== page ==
Thursday, November 13, 2014

Racial Tensions Surrounding West Side Story

Last time we looked at how the racial tensions happening in America during the early 20th-century manifested themselves in Show Boat, the 1927 musical by Jerome Kern and Oscar Hammerstein II. Today, let’s continue this theme by using Leonard Bernstein’s West Side Story as the example.

During the mid-20th century, New York City existed in a state of unrest as Puerto Ricans migrated to the U.S. Juvenile delinquency became a popular topic in the press as street gangs formed and rivalries developed between Caucasians and Puerto Ricans. Leonard Bernstein, Stephen Sondheim, and the team that worked behind the making of West Side Story decided to use this contemporary and real problem in society as the basis for their new musical, a show based in the Upper West Side of New York City and involving two gangs, the Puerto Rican Sharks and the Caucasian Jets.

When writing the music for West Side Story, Bernstein traveled to Puerto Rico for inspiration. The musical indeed draws on Hispanic elements in both music and dance. In her book West Side Story: Cultural Perspectives on an American Musical, Elizabeth A. Wells states “the adoption of a specific ethnic style in a serious and self-consciously ‘American’ work has ultimately, and perhaps unexpectedly, earned for the Hispanic style a level of recognition in American culture it had never before achieved.”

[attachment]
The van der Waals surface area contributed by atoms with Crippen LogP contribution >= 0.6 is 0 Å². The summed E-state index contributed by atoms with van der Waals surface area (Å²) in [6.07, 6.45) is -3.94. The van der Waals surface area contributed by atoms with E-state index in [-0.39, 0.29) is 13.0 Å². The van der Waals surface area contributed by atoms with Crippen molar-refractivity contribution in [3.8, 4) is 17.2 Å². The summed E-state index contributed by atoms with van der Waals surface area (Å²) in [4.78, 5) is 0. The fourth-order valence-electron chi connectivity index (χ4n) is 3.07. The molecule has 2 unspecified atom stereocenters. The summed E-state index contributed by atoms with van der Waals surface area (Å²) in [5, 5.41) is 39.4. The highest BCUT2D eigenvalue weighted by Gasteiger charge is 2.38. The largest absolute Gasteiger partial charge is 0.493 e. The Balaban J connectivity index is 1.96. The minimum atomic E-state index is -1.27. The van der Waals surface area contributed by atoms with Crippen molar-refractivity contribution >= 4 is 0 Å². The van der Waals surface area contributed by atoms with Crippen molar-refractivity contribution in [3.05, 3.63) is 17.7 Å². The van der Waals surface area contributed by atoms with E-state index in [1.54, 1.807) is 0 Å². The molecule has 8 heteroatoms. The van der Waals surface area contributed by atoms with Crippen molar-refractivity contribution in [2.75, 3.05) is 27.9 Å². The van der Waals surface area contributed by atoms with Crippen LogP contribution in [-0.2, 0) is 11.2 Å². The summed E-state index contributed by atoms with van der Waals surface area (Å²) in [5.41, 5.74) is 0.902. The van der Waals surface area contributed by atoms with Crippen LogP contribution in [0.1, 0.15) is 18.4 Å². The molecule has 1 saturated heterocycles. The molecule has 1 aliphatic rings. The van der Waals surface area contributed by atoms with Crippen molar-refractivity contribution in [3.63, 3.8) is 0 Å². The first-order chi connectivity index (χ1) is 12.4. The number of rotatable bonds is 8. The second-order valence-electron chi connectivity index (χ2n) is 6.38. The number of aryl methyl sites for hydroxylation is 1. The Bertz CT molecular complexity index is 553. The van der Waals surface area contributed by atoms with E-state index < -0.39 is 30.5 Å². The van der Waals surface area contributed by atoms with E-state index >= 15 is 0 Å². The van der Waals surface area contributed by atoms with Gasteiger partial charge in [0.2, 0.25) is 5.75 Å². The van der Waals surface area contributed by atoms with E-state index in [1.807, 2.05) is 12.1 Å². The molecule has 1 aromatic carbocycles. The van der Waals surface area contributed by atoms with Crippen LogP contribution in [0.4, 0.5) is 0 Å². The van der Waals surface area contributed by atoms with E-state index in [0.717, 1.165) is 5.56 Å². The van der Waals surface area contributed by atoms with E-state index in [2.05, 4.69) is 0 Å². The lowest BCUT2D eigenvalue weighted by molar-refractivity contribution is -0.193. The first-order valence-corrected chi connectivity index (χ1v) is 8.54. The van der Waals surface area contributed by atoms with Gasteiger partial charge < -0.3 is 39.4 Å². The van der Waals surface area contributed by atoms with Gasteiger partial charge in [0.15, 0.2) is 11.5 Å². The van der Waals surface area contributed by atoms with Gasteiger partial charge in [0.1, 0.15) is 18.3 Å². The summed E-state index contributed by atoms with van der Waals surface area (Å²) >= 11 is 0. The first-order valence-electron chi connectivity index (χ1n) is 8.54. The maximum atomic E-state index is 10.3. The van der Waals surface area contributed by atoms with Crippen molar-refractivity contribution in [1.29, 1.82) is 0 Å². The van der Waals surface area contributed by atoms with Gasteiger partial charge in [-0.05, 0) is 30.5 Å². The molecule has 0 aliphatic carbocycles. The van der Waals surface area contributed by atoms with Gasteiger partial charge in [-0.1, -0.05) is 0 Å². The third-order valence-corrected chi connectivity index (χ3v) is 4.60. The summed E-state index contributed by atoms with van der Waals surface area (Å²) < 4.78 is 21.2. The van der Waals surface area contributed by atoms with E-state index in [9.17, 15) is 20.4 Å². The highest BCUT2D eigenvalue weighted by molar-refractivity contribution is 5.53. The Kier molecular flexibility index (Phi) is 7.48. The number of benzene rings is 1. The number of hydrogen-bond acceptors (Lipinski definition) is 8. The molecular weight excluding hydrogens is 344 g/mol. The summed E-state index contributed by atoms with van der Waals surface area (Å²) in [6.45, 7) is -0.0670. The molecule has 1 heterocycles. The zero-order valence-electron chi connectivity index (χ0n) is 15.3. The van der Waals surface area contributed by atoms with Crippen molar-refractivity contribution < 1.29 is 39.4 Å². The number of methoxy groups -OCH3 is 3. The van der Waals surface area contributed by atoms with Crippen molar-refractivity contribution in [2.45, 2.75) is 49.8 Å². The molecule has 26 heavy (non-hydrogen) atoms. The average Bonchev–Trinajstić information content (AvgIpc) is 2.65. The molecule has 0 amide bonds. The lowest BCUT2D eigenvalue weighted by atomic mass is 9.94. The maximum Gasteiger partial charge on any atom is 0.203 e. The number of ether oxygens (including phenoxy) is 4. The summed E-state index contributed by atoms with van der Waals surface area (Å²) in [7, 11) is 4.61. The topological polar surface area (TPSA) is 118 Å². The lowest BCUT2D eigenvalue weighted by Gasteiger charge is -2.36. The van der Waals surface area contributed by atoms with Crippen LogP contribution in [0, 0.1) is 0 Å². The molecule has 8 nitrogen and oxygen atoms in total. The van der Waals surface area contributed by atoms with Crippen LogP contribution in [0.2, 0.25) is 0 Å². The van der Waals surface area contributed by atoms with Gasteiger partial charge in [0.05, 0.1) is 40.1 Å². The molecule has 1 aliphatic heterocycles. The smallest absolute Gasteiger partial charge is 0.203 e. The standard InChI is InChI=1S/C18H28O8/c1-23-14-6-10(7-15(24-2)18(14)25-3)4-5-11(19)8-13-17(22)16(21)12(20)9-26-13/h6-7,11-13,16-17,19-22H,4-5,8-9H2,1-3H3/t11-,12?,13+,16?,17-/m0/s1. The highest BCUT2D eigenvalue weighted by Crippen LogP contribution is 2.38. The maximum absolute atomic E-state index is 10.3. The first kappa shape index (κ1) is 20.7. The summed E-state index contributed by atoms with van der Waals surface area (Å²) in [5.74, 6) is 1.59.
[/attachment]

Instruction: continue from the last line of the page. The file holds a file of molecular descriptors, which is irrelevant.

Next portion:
Two popular Latin American dance forms are found in the gymnasium dance scene: the mambo and the cha-cha. During the mambo, Bernstein chose to use bongos, cowbells, and trumpets in order to resemble a Latin jazz band. The performers yell “Mambo!” from the sidelines of the dance floor, directly referencing the flamenco tradition in which dancers are urged on by onlookers. The choreography during this scene is also based on conventions of Latin social dancing.